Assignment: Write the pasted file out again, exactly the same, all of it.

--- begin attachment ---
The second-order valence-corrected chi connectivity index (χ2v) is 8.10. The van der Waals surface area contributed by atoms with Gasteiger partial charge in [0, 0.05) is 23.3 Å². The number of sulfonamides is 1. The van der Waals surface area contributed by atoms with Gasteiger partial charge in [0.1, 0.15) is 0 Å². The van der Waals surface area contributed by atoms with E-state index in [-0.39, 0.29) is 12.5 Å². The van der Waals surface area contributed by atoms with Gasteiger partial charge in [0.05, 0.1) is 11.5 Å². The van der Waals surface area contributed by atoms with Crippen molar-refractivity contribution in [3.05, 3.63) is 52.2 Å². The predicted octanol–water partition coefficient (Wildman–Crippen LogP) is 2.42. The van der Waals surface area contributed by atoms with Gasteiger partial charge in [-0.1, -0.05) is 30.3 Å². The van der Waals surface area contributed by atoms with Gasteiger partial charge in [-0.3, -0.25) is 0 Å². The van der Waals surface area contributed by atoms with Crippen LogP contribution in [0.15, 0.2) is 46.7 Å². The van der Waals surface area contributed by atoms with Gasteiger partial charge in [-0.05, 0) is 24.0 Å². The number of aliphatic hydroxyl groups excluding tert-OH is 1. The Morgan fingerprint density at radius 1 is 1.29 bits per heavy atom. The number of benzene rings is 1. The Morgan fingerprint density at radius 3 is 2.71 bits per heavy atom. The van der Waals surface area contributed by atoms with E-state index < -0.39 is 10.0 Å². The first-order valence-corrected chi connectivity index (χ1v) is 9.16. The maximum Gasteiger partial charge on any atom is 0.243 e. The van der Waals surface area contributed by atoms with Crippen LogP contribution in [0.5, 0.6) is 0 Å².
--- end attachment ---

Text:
The second-order valence-corrected chi connectivity index (χ2v) is 8.10. The van der Waals surface area contributed by atoms with Gasteiger partial charge in [0, 0.05) is 23.3 Å². The number of sulfonamides is 1. The van der Waals surface area contributed by atoms with Gasteiger partial charge in [0.1, 0.15) is 0 Å². The van der Waals surface area contributed by atoms with E-state index in [-0.39, 0.29) is 12.5 Å². The van der Waals surface area contributed by atoms with Gasteiger partial charge in [0.05, 0.1) is 11.5 Å². The van der Waals surface area contributed by atoms with Crippen molar-refractivity contribution in [3.05, 3.63) is 52.2 Å². The predicted octanol–water partition coefficient (Wildman–Crippen LogP) is 2.42. The van der Waals surface area contributed by atoms with Gasteiger partial charge in [-0.1, -0.05) is 30.3 Å². The van der Waals surface area contributed by atoms with Gasteiger partial charge in [-0.3, -0.25) is 0 Å². The van der Waals surface area contributed by atoms with Crippen LogP contribution in [0.15, 0.2) is 46.7 Å². The van der Waals surface area contributed by atoms with Gasteiger partial charge in [-0.05, 0) is 24.0 Å². The number of aliphatic hydroxyl groups excluding tert-OH is 1. The Morgan fingerprint density at radius 1 is 1.29 bits per heavy atom. The number of benzene rings is 1. The Morgan fingerprint density at radius 3 is 2.71 bits per heavy atom. The van der Waals surface area contributed by atoms with E-state index < -0.39 is 10.0 Å². The first-order valence-corrected chi connectivity index (χ1v) is 9.16. The maximum Gasteiger partial charge on any atom is 0.243 e. The van der Waals surface area contributed by atoms with Crippen LogP contribution in [0.5, 0.6) is 0 Å².